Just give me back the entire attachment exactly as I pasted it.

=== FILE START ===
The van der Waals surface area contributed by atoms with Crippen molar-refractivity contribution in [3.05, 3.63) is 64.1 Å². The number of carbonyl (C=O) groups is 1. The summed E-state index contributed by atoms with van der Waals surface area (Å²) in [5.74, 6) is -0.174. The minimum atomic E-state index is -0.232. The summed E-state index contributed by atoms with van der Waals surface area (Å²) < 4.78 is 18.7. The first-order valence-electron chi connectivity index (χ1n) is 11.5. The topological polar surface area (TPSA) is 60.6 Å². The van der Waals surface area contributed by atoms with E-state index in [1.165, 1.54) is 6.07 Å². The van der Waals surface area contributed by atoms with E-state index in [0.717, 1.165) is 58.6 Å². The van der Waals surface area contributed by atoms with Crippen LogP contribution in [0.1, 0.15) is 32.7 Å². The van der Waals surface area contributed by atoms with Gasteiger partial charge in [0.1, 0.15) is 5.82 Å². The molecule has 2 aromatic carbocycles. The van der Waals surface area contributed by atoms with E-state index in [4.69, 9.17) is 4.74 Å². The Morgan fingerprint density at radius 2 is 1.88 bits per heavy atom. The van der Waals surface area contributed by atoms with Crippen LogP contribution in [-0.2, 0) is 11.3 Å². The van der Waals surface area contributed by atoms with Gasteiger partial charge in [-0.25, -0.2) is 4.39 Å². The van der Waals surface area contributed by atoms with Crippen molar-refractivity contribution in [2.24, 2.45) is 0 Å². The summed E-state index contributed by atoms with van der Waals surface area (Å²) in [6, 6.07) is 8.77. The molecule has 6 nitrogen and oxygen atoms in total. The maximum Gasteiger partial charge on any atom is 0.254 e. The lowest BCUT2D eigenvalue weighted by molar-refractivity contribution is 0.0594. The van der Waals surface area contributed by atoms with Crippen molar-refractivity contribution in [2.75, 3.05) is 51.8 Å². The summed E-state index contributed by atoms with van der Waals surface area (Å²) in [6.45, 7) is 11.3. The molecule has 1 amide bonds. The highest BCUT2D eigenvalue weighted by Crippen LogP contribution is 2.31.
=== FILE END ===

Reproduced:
The van der Waals surface area contributed by atoms with Crippen molar-refractivity contribution in [3.05, 3.63) is 64.1 Å². The number of carbonyl (C=O) groups is 1. The summed E-state index contributed by atoms with van der Waals surface area (Å²) in [5.74, 6) is -0.174. The minimum atomic E-state index is -0.232. The summed E-state index contributed by atoms with van der Waals surface area (Å²) < 4.78 is 18.7. The first-order valence-electron chi connectivity index (χ1n) is 11.5. The topological polar surface area (TPSA) is 60.6 Å². The van der Waals surface area contributed by atoms with E-state index in [1.165, 1.54) is 6.07 Å². The van der Waals surface area contributed by atoms with E-state index in [0.717, 1.165) is 58.6 Å². The van der Waals surface area contributed by atoms with Crippen LogP contribution in [0.1, 0.15) is 32.7 Å². The van der Waals surface area contributed by atoms with Gasteiger partial charge in [0.1, 0.15) is 5.82 Å². The molecule has 2 aromatic carbocycles. The van der Waals surface area contributed by atoms with E-state index in [4.69, 9.17) is 4.74 Å². The Morgan fingerprint density at radius 2 is 1.88 bits per heavy atom. The van der Waals surface area contributed by atoms with Crippen LogP contribution in [-0.2, 0) is 11.3 Å². The van der Waals surface area contributed by atoms with Gasteiger partial charge in [-0.25, -0.2) is 4.39 Å². The van der Waals surface area contributed by atoms with Crippen molar-refractivity contribution in [2.24, 2.45) is 0 Å². The summed E-state index contributed by atoms with van der Waals surface area (Å²) in [6, 6.07) is 8.77. The molecule has 6 nitrogen and oxygen atoms in total. The maximum Gasteiger partial charge on any atom is 0.254 e. The lowest BCUT2D eigenvalue weighted by molar-refractivity contribution is 0.0594. The van der Waals surface area contributed by atoms with Crippen molar-refractivity contribution in [2.75, 3.05) is 51.8 Å². The summed E-state index contributed by atoms with van der Waals surface area (Å²) in [6.45, 7) is 11.3. The molecule has 1 amide bonds. The highest BCUT2D eigenvalue weighted by Crippen LogP contribution is 2.31.